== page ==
And he reminds us of the present-day application:
The seriousness of the message must never be obscured by the desire to make the medium more attractive. The preacher’s task is not to entertain or inform but to plead passionately with men and women to flee the wrath that is to come on account of sin. The preacher is commissioned to call clearly for repentance and turning to Christ, to be a watchman rather than an entertainer. But preachers must not only preach the law to confront the hypocrite, they must also preach the gospel to woo the lost sheep.
I offer more on the need to be modern-day watchmen here: billmuehlenberg.com/2016/07/25/speak-even-no-one-wants-listen/
The book can be divided into two main sections: stories about Daniel and his companions (chs. 1-6) and visions and prophecies about the fate of the nations (chs 7-12). The genre of the first half of the book is mainly narrative, while the genre of the second half of the book is basically apocalyptic (more on this in a moment).
As with the book of Revelation, how one interprets Daniel, especially its second half, depends heavily on what eschatological system one adheres to. A premillennial interpretation will look at the book in rather different ways than from those of another slant.
That lengthy and complex discussion cannot here be entered into, but for more on various millennial options, see this two-part article:
Like Revelation and parts of Zechariah, and some of the other prophets, large sections of Daniel are known as apocalyptic literature. In his book on the prophets Gary Smith says this about Daniel:
In these apocalyptic scenes, heavenly messengers revealed hidden secrets about history, the final judgment, and God’s salvation of the righteous in strange and mysterious symbolic messages. The visions include dramatic presentations of great conflicts to come in the future, with vivid images of earthly events and hints of heavenly turmoil.
Despite all the difficulties and differences in interpreting the second half of the book, a dominant message can still be found in the book. As James Montgomery Boice puts it, “The great and most important theme of Daniel is that there is but one God, who is Jehovah, and that he is sovereign over the events of history.” Or as J. Daniel Hays writes,
The central message of Daniel is unmistakable: God is sovereign and rules over all people and kingdoms even though it does not always look that way. Although the Babylonians (and then the Persians) seem to control the world, Daniel proclaims that Yahweh is still very much in control and is moving to bring history itself to his divinely directed culmination. Thus there is much more to history than is often apparent on the surface. In the meantime, the true and faithful followers of God can expect to suffer, but they can endure the suffering in the knowledge that God will ultimately bring history to a climax centered on the establishment of his kingdom.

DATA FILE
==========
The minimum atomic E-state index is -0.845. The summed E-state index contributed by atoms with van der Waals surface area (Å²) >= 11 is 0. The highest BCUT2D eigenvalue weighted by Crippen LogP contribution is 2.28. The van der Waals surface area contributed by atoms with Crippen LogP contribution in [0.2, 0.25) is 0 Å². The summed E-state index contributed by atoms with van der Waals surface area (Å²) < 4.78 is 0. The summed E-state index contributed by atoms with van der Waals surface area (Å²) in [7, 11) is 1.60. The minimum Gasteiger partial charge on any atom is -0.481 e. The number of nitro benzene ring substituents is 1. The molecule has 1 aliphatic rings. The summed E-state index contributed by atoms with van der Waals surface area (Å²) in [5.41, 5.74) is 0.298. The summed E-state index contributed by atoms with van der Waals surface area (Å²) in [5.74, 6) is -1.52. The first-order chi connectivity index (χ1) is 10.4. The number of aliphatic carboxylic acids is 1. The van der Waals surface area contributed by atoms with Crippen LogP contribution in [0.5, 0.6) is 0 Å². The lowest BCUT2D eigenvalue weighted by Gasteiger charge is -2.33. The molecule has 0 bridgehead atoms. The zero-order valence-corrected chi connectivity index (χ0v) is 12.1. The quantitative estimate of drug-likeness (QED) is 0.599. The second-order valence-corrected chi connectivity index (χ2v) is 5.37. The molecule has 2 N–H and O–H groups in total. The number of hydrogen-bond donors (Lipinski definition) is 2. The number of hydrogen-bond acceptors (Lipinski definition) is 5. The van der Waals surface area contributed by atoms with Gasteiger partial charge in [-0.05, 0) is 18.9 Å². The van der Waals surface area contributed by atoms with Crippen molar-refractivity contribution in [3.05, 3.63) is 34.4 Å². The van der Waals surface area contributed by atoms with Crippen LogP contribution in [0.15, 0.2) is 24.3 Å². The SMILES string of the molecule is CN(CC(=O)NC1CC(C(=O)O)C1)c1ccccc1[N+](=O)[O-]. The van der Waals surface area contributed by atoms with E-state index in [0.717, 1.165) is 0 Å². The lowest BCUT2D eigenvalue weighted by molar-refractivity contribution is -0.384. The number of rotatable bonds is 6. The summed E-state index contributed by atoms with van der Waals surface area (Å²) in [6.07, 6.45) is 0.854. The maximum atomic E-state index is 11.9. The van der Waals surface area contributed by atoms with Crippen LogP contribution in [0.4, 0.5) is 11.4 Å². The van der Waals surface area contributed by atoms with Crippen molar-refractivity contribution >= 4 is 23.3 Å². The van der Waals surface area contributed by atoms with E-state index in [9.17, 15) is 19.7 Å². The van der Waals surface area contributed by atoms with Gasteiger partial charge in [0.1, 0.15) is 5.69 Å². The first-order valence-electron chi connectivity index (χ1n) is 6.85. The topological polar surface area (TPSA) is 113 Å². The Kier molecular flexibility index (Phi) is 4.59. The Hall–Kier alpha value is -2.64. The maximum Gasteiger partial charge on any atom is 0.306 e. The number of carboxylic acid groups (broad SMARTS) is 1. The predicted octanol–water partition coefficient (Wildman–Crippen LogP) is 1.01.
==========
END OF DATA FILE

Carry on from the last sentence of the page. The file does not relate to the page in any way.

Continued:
As we read in Dan. 6: 26-27, “His kingdom will not be destroyed, his dominion will never end. He rescues and he saves; he performs signs and wonders in the heavens and on the earth.” That is glorious good news, and it will sustain God’s people in the roughest of times.
For more on Daniel see my 2015 article: billmuehlenberg.com/2015/09/11/on-the-book-of-daniel/
These commentaries are more academic and scholarly in nature, and most of them represent a conservative and/or evangelical point of view.
Alexander, Ralph, Ezekiel (EBC, 1986)
Allen, Leslie, Ezekiel 1-19 (WBC, 1994)
Allen, Leslie, Ezekiel 20-48 (WBC, 1990)
Block, Daniel, The Book of Ezekiel 1-24 (NICOT, 1997)
Block, Daniel, The Book of Ezekiel 25-48 (NICOT, 1998)
Cooper, Lamar, Ezekiel (NAC, 1994)
Duguid, Iain, Ezekiel (NIVAC, 1999)
Jenson, Robert, Ezekiel (BTCB, 2009)
Stuart, Douglas, Ezekiel (MTOT, 1989)
Taylor, John, Ezekiel (TOTC, 1969)
Tuell, Steven, Ezekiel (NIBC, 2009)
Wright, Christopher, The Message of Ezekiel (BST, 2001)
Archer, Gleason, Daniel (EBC, 1985)
Baldwin, Joyce, Daniel (TOTC, 1978)
Davis, Dale Ralph, The Message of Daniel (BST, 2013)
Goldingay, John, Daniel (WBC, 1989)
Longman, Tremper, Daniel (NIVAC, 1999)
Lucas, Ernest, Daniel (AOTC, 2002)
Miller, Stephen, Daniel (NAC, 1994)
Wallace, R. S., The Message of Daniel (BST, 1979)
Walvoord, John, Daniel (1971)
Devotional and expository commentaries
Boice, James Montgomery, Daniel (Baker, 1989)
Duguid, Iain, Daniel (REC, 2008)
Ironside, H. A., Expository Notes on Ezekiel the Prophet (Loizeaux Brothers, 1949)
Wiersbe, Warren, Be Reverent (David C. Cook, 2000)
Enjoy your reading and studying.